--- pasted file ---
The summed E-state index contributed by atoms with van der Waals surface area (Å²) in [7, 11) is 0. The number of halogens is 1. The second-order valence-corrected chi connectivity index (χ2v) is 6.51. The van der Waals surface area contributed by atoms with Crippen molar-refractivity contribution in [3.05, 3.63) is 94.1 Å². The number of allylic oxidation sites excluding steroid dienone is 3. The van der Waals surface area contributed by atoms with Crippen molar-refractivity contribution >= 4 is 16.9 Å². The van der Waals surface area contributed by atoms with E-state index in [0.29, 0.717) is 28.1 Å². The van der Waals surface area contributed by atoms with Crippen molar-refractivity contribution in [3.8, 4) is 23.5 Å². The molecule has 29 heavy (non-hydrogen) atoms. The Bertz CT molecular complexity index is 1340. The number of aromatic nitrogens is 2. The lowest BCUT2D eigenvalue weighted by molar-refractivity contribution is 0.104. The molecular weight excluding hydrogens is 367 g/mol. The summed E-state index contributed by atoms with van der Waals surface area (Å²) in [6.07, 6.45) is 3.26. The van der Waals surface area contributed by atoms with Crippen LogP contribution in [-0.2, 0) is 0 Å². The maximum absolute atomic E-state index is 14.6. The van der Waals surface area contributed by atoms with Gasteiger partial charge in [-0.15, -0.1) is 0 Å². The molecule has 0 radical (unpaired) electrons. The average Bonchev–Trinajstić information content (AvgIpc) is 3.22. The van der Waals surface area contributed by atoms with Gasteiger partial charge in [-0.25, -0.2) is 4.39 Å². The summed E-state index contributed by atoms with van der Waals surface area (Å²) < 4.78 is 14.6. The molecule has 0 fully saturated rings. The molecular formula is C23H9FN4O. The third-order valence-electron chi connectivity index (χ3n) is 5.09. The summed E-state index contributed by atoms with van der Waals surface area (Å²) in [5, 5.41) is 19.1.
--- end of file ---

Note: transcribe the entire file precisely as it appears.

The summed E-state index contributed by atoms with van der Waals surface area (Å²) in [7, 11) is 0. The number of halogens is 1. The second-order valence-corrected chi connectivity index (χ2v) is 6.51. The van der Waals surface area contributed by atoms with Crippen molar-refractivity contribution in [3.05, 3.63) is 94.1 Å². The number of allylic oxidation sites excluding steroid dienone is 3. The van der Waals surface area contributed by atoms with Crippen molar-refractivity contribution >= 4 is 16.9 Å². The van der Waals surface area contributed by atoms with E-state index in [0.29, 0.717) is 28.1 Å². The van der Waals surface area contributed by atoms with Crippen molar-refractivity contribution in [3.8, 4) is 23.5 Å². The molecule has 29 heavy (non-hydrogen) atoms. The Bertz CT molecular complexity index is 1340. The number of aromatic nitrogens is 2. The lowest BCUT2D eigenvalue weighted by molar-refractivity contribution is 0.104. The molecular weight excluding hydrogens is 367 g/mol. The summed E-state index contributed by atoms with van der Waals surface area (Å²) in [6.07, 6.45) is 3.26. The van der Waals surface area contributed by atoms with Crippen LogP contribution in [-0.2, 0) is 0 Å². The maximum absolute atomic E-state index is 14.6. The van der Waals surface area contributed by atoms with Gasteiger partial charge in [-0.15, -0.1) is 0 Å². The molecule has 0 radical (unpaired) electrons. The average Bonchev–Trinajstić information content (AvgIpc) is 3.22. The van der Waals surface area contributed by atoms with Gasteiger partial charge in [-0.25, -0.2) is 4.39 Å². The summed E-state index contributed by atoms with van der Waals surface area (Å²) < 4.78 is 14.6. The molecule has 0 fully saturated rings. The molecular formula is C23H9FN4O. The third-order valence-electron chi connectivity index (χ3n) is 5.09. The summed E-state index contributed by atoms with van der Waals surface area (Å²) in [5, 5.41) is 19.1.